I'll point out that this wasn't just any old bike, but a shiny new aluminum frame bike. The best way to not have this happen to you is to ride an old, or old-looking bike.

It's happened many times before, to us and to others. Few items are easier to make off with than a bicycle, or easier to sell. I suspect that they'll repaint ours or send it to Medellin or elsewhere to fence. And, the best place to steal a bike is on La Ciclovia, where all you have to do is sit back and wait until a vulnerable-looking person passes by on a nice bike.

Obviously, in a city of eight million people, the police can't be everywhere. And, in any case, every time I visit a police station to place a denuncia - which I've done more than once - the cops complain that their hands are tied by Colombian law, and that using 'bait bikes' would mean illegal entrapment.

These thieves are not kids who spot an opportunity, but organized rings which prey regularly on cyclists. So, catching them would mean recovering lots of bikes and preventing many future thefts.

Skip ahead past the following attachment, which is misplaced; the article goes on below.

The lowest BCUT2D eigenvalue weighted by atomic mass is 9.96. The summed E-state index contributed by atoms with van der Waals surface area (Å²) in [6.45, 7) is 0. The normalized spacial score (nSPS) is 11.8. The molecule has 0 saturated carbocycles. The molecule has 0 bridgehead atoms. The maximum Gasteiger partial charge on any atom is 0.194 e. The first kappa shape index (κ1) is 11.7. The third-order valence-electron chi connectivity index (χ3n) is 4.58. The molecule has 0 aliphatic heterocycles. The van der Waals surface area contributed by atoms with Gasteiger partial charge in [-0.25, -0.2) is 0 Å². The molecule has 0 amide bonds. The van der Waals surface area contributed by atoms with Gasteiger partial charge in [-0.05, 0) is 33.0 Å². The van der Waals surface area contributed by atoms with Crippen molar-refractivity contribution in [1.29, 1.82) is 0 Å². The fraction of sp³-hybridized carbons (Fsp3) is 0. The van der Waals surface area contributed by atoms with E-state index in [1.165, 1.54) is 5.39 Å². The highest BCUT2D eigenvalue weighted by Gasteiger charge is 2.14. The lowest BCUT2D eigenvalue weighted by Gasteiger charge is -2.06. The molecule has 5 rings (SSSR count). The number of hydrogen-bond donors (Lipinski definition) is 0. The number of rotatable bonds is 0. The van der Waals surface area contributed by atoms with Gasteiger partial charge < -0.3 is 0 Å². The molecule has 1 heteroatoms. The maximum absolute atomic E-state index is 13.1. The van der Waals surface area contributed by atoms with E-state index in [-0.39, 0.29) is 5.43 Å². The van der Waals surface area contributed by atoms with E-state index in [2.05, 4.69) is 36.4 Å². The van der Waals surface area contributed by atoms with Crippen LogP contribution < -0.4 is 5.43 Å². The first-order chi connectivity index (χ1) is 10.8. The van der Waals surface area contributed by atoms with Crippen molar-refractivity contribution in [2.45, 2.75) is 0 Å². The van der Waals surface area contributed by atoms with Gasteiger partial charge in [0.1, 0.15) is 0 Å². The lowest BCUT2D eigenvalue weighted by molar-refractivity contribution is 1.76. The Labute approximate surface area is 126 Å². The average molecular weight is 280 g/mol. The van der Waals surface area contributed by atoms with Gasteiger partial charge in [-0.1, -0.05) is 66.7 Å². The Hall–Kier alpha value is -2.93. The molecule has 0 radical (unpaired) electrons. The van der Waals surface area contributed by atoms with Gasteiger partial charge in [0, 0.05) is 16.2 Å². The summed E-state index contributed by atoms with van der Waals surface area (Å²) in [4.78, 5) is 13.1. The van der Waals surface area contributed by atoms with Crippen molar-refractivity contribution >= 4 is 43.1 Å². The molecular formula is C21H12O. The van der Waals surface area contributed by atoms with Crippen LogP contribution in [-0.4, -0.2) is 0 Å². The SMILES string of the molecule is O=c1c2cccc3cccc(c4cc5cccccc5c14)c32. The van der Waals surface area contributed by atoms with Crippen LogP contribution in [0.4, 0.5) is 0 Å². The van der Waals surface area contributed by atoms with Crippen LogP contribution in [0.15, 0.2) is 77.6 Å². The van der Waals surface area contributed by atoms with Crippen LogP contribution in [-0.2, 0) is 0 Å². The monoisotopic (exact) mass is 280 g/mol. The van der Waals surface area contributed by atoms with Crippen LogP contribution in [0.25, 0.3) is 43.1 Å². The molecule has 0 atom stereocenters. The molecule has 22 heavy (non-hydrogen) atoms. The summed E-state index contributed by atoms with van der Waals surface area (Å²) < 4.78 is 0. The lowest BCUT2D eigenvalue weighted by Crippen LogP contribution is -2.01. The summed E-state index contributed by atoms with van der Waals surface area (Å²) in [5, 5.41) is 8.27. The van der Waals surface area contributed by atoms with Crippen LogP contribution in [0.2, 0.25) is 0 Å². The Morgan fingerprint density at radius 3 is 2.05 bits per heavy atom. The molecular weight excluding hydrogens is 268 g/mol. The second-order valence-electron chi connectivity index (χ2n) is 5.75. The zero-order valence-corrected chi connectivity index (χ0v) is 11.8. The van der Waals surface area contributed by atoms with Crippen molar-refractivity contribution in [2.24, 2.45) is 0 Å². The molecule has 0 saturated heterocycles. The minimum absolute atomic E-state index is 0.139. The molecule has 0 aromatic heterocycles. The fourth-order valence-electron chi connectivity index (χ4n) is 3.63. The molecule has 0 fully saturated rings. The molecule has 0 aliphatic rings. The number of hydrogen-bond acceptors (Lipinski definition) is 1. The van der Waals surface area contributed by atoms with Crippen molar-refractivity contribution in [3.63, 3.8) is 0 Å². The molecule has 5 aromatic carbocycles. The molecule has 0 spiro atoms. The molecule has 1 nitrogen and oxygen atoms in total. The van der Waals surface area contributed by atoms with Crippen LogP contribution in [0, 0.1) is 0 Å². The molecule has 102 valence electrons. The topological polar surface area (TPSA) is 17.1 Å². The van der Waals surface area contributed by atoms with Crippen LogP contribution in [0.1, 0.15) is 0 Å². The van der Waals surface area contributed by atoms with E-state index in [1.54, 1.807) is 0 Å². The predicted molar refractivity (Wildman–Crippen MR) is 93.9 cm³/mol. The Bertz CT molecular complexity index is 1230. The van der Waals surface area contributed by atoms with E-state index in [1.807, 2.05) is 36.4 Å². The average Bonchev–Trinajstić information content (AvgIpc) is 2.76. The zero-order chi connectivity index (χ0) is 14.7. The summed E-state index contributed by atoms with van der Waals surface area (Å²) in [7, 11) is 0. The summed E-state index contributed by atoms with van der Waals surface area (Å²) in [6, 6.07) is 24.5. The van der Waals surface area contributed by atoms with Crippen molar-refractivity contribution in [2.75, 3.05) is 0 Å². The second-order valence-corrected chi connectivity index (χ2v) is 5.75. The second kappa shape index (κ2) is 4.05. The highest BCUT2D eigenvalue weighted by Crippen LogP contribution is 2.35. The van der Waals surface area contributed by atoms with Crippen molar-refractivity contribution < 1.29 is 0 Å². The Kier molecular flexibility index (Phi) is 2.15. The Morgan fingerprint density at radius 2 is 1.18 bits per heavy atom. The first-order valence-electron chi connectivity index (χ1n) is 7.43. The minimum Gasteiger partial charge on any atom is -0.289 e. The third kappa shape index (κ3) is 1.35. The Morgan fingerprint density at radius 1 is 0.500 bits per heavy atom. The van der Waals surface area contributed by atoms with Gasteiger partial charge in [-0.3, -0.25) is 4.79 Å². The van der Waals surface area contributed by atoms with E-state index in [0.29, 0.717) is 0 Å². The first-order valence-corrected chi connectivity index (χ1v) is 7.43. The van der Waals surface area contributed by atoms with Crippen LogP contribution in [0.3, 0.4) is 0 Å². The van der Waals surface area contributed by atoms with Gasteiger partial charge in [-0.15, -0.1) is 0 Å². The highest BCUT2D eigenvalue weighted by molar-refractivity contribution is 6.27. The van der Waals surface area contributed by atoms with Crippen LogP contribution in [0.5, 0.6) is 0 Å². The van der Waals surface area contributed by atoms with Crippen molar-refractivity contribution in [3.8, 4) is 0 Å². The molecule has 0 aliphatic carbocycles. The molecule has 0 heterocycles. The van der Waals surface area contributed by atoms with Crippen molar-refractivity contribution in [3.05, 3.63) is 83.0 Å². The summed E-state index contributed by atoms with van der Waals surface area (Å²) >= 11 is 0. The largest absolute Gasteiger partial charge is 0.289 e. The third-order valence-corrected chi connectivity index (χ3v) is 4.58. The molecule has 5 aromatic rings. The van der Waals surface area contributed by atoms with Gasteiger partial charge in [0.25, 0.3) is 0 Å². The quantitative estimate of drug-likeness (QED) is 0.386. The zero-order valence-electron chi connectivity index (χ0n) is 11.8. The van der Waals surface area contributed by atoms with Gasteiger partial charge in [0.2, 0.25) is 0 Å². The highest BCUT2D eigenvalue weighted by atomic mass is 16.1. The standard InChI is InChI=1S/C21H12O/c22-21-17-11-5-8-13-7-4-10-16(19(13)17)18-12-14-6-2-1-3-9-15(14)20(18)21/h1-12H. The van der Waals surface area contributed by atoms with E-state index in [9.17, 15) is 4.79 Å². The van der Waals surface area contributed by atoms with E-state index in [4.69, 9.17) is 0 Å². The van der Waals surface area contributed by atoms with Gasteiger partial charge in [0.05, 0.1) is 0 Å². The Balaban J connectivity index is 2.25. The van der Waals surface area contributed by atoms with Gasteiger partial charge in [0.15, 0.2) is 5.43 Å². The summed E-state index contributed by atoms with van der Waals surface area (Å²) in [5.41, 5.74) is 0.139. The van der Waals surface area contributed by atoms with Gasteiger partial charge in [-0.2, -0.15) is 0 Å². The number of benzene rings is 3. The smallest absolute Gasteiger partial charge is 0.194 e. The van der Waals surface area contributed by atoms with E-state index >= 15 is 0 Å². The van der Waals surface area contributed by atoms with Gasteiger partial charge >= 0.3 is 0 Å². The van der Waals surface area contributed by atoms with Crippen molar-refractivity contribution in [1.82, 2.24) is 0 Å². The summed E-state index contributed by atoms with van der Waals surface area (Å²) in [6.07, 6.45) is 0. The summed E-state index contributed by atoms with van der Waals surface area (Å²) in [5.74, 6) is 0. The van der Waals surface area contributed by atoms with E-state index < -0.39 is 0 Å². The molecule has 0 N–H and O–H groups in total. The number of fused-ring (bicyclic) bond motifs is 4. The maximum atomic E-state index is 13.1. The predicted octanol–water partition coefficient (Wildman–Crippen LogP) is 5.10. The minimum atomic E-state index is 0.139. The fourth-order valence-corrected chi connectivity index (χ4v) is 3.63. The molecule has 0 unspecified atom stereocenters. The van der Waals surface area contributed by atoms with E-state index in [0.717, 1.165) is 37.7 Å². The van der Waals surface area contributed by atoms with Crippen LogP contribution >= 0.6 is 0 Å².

Anti-theft advice consists mostly of locking your bike securely, with one or even two U-locks.

But this advice isn't worth much against Bogotá thieves, who aren't shy about taking the bike from its rider - whether by deceit, threat or physical strength.

On La Ciclovia: Your bike could be next!
In a previous incident, the thieves also worked in a team. One blocked the cyclist's path along La Ciclovía, forcing him to stop. Then his buddy pulled the rider off of the bike and hopped on himself. In a moment, they were gone. I've heard of other cases in which the thieves simply befriend the victim and then ask to try out their bike. You can image what happens next.